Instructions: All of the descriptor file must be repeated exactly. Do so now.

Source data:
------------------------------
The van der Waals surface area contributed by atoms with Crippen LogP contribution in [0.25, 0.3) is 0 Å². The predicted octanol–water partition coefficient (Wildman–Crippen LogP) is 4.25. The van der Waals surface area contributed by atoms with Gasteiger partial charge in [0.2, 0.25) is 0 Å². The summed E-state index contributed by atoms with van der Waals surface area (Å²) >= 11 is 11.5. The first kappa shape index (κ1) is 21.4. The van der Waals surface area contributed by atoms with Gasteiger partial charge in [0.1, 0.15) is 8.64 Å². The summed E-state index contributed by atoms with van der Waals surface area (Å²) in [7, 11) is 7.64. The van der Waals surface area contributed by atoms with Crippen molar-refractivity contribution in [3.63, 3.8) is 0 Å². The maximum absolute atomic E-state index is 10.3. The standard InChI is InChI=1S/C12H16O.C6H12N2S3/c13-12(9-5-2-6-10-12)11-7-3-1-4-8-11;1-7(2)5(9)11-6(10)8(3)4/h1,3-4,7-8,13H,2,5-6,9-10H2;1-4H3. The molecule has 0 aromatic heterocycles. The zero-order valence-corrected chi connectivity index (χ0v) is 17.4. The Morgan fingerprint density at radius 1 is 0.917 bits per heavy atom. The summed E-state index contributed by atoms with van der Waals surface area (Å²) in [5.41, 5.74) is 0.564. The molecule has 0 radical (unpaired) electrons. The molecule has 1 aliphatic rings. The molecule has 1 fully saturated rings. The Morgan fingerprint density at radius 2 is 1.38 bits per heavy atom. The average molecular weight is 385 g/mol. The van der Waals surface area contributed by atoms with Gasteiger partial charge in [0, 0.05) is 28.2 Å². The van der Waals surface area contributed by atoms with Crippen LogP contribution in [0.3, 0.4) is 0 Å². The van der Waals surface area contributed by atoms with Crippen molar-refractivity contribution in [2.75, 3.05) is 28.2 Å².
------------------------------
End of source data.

The van der Waals surface area contributed by atoms with Crippen LogP contribution in [0.25, 0.3) is 0 Å². The predicted octanol–water partition coefficient (Wildman–Crippen LogP) is 4.25. The van der Waals surface area contributed by atoms with Gasteiger partial charge in [0.2, 0.25) is 0 Å². The summed E-state index contributed by atoms with van der Waals surface area (Å²) >= 11 is 11.5. The first kappa shape index (κ1) is 21.4. The van der Waals surface area contributed by atoms with Gasteiger partial charge in [0.1, 0.15) is 8.64 Å². The summed E-state index contributed by atoms with van der Waals surface area (Å²) in [7, 11) is 7.64. The van der Waals surface area contributed by atoms with Crippen molar-refractivity contribution in [3.63, 3.8) is 0 Å². The maximum absolute atomic E-state index is 10.3. The standard InChI is InChI=1S/C12H16O.C6H12N2S3/c13-12(9-5-2-6-10-12)11-7-3-1-4-8-11;1-7(2)5(9)11-6(10)8(3)4/h1,3-4,7-8,13H,2,5-6,9-10H2;1-4H3. The molecule has 0 aromatic heterocycles. The zero-order valence-corrected chi connectivity index (χ0v) is 17.4. The Morgan fingerprint density at radius 1 is 0.917 bits per heavy atom. The summed E-state index contributed by atoms with van der Waals surface area (Å²) in [5.41, 5.74) is 0.564. The molecule has 0 radical (unpaired) electrons. The molecule has 1 aliphatic rings. The molecule has 1 fully saturated rings. The Morgan fingerprint density at radius 2 is 1.38 bits per heavy atom. The average molecular weight is 385 g/mol. The van der Waals surface area contributed by atoms with Gasteiger partial charge in [0, 0.05) is 28.2 Å². The van der Waals surface area contributed by atoms with Crippen LogP contribution in [0.3, 0.4) is 0 Å². The van der Waals surface area contributed by atoms with Crippen molar-refractivity contribution in [2.75, 3.05) is 28.2 Å².